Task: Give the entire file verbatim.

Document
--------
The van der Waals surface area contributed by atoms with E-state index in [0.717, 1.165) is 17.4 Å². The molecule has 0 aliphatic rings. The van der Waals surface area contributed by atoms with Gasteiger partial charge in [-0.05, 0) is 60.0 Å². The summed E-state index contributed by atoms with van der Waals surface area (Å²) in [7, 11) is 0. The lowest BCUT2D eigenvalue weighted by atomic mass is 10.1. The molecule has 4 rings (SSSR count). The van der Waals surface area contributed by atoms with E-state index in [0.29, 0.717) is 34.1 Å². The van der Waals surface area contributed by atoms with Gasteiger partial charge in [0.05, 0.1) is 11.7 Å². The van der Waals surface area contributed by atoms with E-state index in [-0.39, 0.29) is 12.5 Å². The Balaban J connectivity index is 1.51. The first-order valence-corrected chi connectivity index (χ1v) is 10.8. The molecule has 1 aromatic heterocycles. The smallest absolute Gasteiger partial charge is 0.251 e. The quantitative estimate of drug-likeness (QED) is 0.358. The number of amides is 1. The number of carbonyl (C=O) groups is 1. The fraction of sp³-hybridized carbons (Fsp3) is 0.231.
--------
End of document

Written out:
The van der Waals surface area contributed by atoms with E-state index in [0.717, 1.165) is 17.4 Å². The molecule has 0 aliphatic rings. The van der Waals surface area contributed by atoms with Gasteiger partial charge in [-0.05, 0) is 60.0 Å². The summed E-state index contributed by atoms with van der Waals surface area (Å²) in [7, 11) is 0. The lowest BCUT2D eigenvalue weighted by atomic mass is 10.1. The molecule has 4 rings (SSSR count). The van der Waals surface area contributed by atoms with E-state index in [0.29, 0.717) is 34.1 Å². The van der Waals surface area contributed by atoms with Gasteiger partial charge in [0.05, 0.1) is 11.7 Å². The van der Waals surface area contributed by atoms with E-state index in [-0.39, 0.29) is 12.5 Å². The Balaban J connectivity index is 1.51. The first-order valence-corrected chi connectivity index (χ1v) is 10.8. The molecule has 1 aromatic heterocycles. The smallest absolute Gasteiger partial charge is 0.251 e. The quantitative estimate of drug-likeness (QED) is 0.358. The number of amides is 1. The number of carbonyl (C=O) groups is 1. The fraction of sp³-hybridized carbons (Fsp3) is 0.231.